It began with a wall painting, and has since evolved into something that that uses complex geographical date and can be found in every aspect of our lives.
The origins of cartography, the study and practice of making maps - or "mapping" - are traceable to the 7th millennium BC. Today, the oldest surviving world maps are Babylonian world maps dated to the 9th century BCE.
Naturally, much was left up to the imagination back then. One map shows Babylon on the Euphrates, surrounded by a circular landmass which includes Assyria, Urartu and a "bitter river". Another depicts Babylon as being further north from the centre of the world.
Cartography was further-evolved by the Greeks and Romans. In the 2nd Century AD, the a mathematician, astronomer and geographer Claudius Ptolemaeus - known as Ptolemy in English - produced his own treatise on mapping, a definitive guide to how it should be done.
His influence would be felt for centuries - as shown in this map by Henricus Hondius II (1597-1651), pictured above, with mixes recognisable geography with mythological elements. It also features a small portrait of Claudius Ptolemy in one corner.
Like Ptolemy, cartographers like Hondius were also sketchy on some aspects of Earth's geography. The above example depicts California as an island while Terra Australis Incognita, Latin for "the unknown land of the South", can be seen faintly. It appeared on European maps from the 15th to the 18th century.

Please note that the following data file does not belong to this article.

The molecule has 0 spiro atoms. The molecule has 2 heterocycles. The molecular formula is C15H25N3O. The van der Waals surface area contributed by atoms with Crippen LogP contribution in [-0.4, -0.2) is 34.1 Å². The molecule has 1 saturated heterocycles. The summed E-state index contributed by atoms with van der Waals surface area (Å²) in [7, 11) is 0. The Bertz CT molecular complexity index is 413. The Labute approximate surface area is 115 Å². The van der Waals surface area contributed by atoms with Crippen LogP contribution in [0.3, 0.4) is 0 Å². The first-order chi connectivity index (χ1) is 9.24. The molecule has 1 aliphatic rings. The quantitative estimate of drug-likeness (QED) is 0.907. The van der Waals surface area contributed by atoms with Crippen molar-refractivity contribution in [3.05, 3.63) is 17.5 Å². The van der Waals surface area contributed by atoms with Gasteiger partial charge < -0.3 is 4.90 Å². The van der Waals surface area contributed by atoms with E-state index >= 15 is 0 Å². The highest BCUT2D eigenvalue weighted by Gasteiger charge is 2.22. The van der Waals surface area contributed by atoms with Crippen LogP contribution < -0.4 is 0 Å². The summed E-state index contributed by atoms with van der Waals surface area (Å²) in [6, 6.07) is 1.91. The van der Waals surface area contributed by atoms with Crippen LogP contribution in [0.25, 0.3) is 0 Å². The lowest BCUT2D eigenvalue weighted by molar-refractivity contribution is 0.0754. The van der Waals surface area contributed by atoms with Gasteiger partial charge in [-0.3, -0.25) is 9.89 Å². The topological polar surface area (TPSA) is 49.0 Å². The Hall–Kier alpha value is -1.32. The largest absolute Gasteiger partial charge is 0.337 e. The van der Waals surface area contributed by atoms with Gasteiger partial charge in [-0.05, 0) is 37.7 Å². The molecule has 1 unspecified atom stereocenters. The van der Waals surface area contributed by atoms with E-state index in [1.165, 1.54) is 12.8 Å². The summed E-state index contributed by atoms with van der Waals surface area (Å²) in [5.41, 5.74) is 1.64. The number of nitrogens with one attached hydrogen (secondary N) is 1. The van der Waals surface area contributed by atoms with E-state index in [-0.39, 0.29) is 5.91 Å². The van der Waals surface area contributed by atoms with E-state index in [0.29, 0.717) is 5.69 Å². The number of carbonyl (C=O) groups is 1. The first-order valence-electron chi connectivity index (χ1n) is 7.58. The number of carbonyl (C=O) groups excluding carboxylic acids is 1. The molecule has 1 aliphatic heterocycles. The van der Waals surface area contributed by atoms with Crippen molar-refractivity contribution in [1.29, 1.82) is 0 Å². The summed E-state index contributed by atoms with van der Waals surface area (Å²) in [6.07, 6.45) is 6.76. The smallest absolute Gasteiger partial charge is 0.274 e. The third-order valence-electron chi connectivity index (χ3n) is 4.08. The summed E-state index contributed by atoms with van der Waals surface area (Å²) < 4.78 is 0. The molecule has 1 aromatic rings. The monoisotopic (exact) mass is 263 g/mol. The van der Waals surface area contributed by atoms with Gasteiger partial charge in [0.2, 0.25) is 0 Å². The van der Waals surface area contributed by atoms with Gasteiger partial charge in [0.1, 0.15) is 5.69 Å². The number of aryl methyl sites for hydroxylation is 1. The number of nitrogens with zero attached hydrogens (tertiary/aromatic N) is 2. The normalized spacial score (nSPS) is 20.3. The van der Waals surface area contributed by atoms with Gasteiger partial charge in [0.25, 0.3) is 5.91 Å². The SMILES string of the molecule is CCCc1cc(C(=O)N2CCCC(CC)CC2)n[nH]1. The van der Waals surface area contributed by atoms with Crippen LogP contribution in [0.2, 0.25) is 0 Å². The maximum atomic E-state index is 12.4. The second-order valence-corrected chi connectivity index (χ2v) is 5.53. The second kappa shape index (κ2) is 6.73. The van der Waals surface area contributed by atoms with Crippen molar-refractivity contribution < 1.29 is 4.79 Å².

Also fascinating about these maps is their blurring of geography and mythology. The above example, for instance, depicts Apollo driving the Sun's chariot across the sky; Aeros, the goddess of Air, surrounded by clouds and birds; while "water" is represented by a Siren and sea monsters.
It should also be noted that maps sometimes contained deliberate errors, either as propaganda or as a "watermark" to help the copyright owner identify incidences of plagiarism, or simply leave his own mark on the work.
Other pioneers included European Johann Schoener, with his idea of depicting the world as a globe, or spherical map. An extremely rare example of his work, only the third to appear at auction in the past 30 years, sold for $50,000 (including Buyer's Premium) at Bloomsbury, earlier this year.
The most expensive Chinese map in the world
The oldest extant Chinese maps come from the State of Qin, dated back to the 4th century BC during the Warring States period. From this period, "star maps" by Su Song, relying on equidistant cylindrical projections, represent the oldest existent maps in printed form.
As with Western maps, some of China's more fascinating cartographic specimens date to the 15th century, and still captivate collectors of rare maps and manuscripts to this day.
These include the most expensive Chinese map in the world, requested by the Emperor Wanli and created on rice paper by Matteo Ricci, an Italian Jesuit priest (pictured top right) who brought his Western perspective of the world to Chinese rulers and intellectuals.
Ricci's most famous map dates to 1602, and is currently held by the University of Minnesota (you can find a full report and video here).
Considering the era, the map shows much of the world in surprising detail, notably in its depiction of the Americas, which the Chinese were generally unfamiliar with at the time.
Not that today's mapmakers would have any such dilemmas. As the modern advancements like Google Earth leave no stone unturned, maps by the likes of Johann Schoener are becoming increasingly treasured by collectors and investors alike.
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